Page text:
Article Text

G278 Pilot of opportunistic seasonal influenza vaccination for children attending the paediatric emergency department
  1. R Isba1,
  2. J Cleland1,
  3. D Cooke1,
  4. A Lees1,
  5. S Higgins1,
  6. K Hilditch2
  1. Emergency Department, North Manchester General Hospital, Manchester, UK
  2. Pharmacy Department, North Manchester General Hospital, Manchester, UK


Aims Seasonal influenza remains a major cause of mortality and morbidity worldwide. As well as groups of highly-susceptible individuals (e.g. those with an underlying medical condition), there are also so-called ‘super-spreaders’. These individuals – for example pre-school children – are able to easily and widely transmit the virus. In England, annual seasonal influenza vaccination is offered to high-risk individuals and, in the 2014/15 season, all 2, 3, and 4 year olds were added to the programme. Despite the introduction of an intranasal vaccination, coverage among preschool children remained low in 2015/16, with only 30%– 40% uptake. A small body of evidence exists to suggest that opportunistic vaccination in the Paediatric Emergency Department (PED) is possible. Many of the hurdles to opportunistic routine childhood vaccination, e.g. parental recall of vaccination status, do not apply to seasonal influenza vaccination. The PED may therefore offer an opportunity to immunise children, particularly those in hard-to-reach groups who may preferentially access secondary care. The overall aim of this work was to deliver a pilot programme of opportunistic seasonal influenza vaccination, via a PED, to all patients (and accompanying household members) aged 2, 3, or 4 years old, and older at risk children. Methods The pilot ran 9am – 5 pm, Monday to Friday, October to December, in a single PED. All staff identified participants and a small number of senior nurses were trained in-house to deliver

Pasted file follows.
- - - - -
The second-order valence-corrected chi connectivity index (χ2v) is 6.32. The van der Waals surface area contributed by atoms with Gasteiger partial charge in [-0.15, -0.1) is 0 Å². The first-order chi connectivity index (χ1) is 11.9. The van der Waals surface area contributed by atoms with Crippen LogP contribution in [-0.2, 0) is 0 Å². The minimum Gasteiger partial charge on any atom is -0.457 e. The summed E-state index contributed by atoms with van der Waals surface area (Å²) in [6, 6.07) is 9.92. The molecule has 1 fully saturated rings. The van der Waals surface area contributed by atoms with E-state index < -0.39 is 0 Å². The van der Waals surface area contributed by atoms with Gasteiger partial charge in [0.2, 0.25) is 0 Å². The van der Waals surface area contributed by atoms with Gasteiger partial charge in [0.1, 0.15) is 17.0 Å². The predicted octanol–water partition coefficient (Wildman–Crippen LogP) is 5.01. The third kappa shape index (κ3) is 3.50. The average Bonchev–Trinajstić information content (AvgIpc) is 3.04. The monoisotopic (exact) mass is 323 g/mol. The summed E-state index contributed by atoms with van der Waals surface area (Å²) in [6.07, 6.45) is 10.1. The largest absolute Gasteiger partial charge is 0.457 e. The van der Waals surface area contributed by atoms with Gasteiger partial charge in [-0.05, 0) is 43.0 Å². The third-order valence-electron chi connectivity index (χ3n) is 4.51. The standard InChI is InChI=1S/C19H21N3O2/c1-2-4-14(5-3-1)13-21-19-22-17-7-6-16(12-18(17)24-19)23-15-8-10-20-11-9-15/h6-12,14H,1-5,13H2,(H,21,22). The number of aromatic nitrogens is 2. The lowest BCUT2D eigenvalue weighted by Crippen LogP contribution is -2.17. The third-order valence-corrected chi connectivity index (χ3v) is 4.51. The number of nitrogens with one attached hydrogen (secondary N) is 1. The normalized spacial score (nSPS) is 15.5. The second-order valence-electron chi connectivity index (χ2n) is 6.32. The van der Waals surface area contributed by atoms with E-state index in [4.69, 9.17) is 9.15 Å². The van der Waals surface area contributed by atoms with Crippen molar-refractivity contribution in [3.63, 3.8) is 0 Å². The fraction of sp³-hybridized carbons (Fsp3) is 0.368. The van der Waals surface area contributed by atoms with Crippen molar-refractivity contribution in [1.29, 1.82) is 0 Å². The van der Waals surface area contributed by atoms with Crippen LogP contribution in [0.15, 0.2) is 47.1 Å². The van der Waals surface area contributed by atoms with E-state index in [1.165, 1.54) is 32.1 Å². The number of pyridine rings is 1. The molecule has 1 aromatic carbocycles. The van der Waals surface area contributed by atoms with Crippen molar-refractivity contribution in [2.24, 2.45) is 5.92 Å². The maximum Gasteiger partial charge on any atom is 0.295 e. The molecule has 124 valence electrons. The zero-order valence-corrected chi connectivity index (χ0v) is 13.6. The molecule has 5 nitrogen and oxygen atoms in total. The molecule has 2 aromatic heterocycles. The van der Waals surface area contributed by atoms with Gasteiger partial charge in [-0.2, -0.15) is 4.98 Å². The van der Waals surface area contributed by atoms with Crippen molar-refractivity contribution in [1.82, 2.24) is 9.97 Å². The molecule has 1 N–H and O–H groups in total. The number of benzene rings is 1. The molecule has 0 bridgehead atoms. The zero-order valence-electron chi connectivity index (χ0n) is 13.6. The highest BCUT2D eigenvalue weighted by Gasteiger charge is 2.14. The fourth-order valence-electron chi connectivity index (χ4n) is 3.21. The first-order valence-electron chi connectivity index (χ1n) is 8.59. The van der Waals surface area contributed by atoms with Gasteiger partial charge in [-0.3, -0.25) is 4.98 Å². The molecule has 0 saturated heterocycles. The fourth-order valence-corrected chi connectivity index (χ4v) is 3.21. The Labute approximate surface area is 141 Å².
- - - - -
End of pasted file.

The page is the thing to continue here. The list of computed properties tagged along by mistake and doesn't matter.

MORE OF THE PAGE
the vaccine. National consent paperwork was adapted for the acute care setting in collaboration with clinicians and commissioners.

Results In the first half of the pilot, 40 eligible children were vaccinated, a small number declined the vaccine, and there were no adverse events reported. Children aged 2–4 accounted for more than 90% of those vaccinated. A large number of children were ineligible on their day of attendance, with fever or wheeze the most common contraindications. Many parents/carers were not aware of the national programme and their child’s eligibility.

Conclusion It is possible to offer seasonal influenza vaccination in the PED. A full evaluation of the programme is planned which will offer a framework for those hoping to adopt and locally adapt this approach next season.

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